A MODEL of the Liverpool cathedral that never was will be unveiled for the first time as the 13-year-long project to complete it comes to an end.
The £500,000 creation - which stands 12ft wide, 17ft long and 12ft high - has been hailed as an architectural breakthrough. It is based on Sir Edwin Lutyens' original design for Liverpool's Roman Catholic Cathedral and is the completion of his first model for the building.
The model will be revealed along with architectural plans for the cathedral at Liverpool's Walker Gallery in an exhibition entitled The Cathedral That Never Was: Lutyens' design for Liverpool.
The plans for the cathedral, the brainchild of Sir Edward, were the most ambitious and extravagant Liverpool had ever seen.Had it gone ahead as he envisaged, the cathedral would have been built from pinkish-brown brick with bands of silver-grey granite and its breathtaking edifice would have have towered over the city.
It would have been crowned with an enormous 510ft dome - twice the height of St Paul's cathedral in London - and be so tall it could easily have housed Big Ben inside the arches of the nave (the main aisle leading to the altar).
It has taken 10 Liverpool craftsmen 13 years to finish the model that was started back in 1932 by a London-based company called Thorpwhich, at the time, was the country's leading model-making firm.
For two years in the 1930s 12 workers crafted the model before the plans were abandoned.
But in 1992 the idea came about for a conservation project to start on the model and, supported by a major grant of £268,000 from the Heritage Lottery Fund, Merseyside craftsmen picked up where Thorp left off.The project has been a labour of love for Chris Moseley who headed the scheme and has seen it through from start to finish.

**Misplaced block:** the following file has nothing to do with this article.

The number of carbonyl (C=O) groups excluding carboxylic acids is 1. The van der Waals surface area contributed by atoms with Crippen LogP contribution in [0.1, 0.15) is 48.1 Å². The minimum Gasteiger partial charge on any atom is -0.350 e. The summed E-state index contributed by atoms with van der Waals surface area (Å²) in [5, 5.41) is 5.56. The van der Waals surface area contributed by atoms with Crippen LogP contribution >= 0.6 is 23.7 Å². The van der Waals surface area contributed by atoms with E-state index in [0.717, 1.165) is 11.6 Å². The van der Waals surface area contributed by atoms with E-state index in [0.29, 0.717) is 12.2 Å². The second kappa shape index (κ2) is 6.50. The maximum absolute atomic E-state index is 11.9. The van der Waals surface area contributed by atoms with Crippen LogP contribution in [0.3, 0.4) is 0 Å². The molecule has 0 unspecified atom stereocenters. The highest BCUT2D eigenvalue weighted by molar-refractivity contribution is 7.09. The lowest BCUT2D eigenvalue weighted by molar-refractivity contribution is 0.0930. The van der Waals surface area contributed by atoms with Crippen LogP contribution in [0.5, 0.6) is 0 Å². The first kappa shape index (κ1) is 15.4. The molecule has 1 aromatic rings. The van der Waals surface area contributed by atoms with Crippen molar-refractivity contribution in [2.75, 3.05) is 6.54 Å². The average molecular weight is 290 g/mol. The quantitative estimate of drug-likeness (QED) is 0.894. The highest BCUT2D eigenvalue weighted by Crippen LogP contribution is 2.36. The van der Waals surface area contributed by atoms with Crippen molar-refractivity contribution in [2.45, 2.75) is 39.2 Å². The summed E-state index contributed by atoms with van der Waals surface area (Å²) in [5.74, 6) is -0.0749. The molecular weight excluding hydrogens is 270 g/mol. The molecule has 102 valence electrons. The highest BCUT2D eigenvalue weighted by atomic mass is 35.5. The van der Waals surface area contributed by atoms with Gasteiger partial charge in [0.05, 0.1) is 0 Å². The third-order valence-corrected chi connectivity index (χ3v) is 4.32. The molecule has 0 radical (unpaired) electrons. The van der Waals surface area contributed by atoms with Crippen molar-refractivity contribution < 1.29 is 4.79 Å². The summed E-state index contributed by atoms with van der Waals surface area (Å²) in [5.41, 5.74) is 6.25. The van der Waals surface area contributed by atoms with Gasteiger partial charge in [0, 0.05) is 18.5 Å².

Mr Moseley, head of models conservation at Liverpool's Conservation Centre, said: "This model is considered to be the greatest architectural model of the 20th Century.
"It is a very important part of art and architectural history.
"But it is also a very important and significant piece of Liverpool's social history in that this was the dream and aspiration of one of the minority communities in the city.
"The Catholic community wanted this cathedral but it was also Lutyens' dream to see it completed as well.
"The interior of Lutyens' model was never finished. So we've done two things - first, we created the interior of the model and second, we carried on the work that had been started on the exterior."If he were alive today I think Lutyens would have been delighted to see the completed model of his plans because it was very much his idea. He wanted the cathedral as much as anyone else."
Mr Moseley added: "It has been a privilege to work on this project and I've worked with some extremely talented Merseyside craftsmen. It's been superb because it is really the last of the great cathedral models." Construction for the full-sized cathedral started in 1933. But only the crypt of the vast building was completed before postwar austerity and a shortage of funds stopped work from continuing.
A world-wide competition was launched in 1960 to find a new proposal and Sir Frederick Gibberd's design was chosen.As a result, the present modernistic concrete of Liverpool's Metropolitan Cathedral of Christ The King was opened on the Brownlow Hill Site in 1967.
The completed model of the original cathedral plans will be displayed in an exhibition which starts in the new year.
When displayed, the model will be divided in two so visitors will be able to get the first ever glimpse of what the inside of the cathedral would have looked like.
A spokesman for National Museums Liverpool said: "This is the first opportunity to see the model fully restored with Lutyens' breathtaking interior."
The exhibition hosted by the Walker Art Gallery will run from January 27 to April 22, 2007. source...............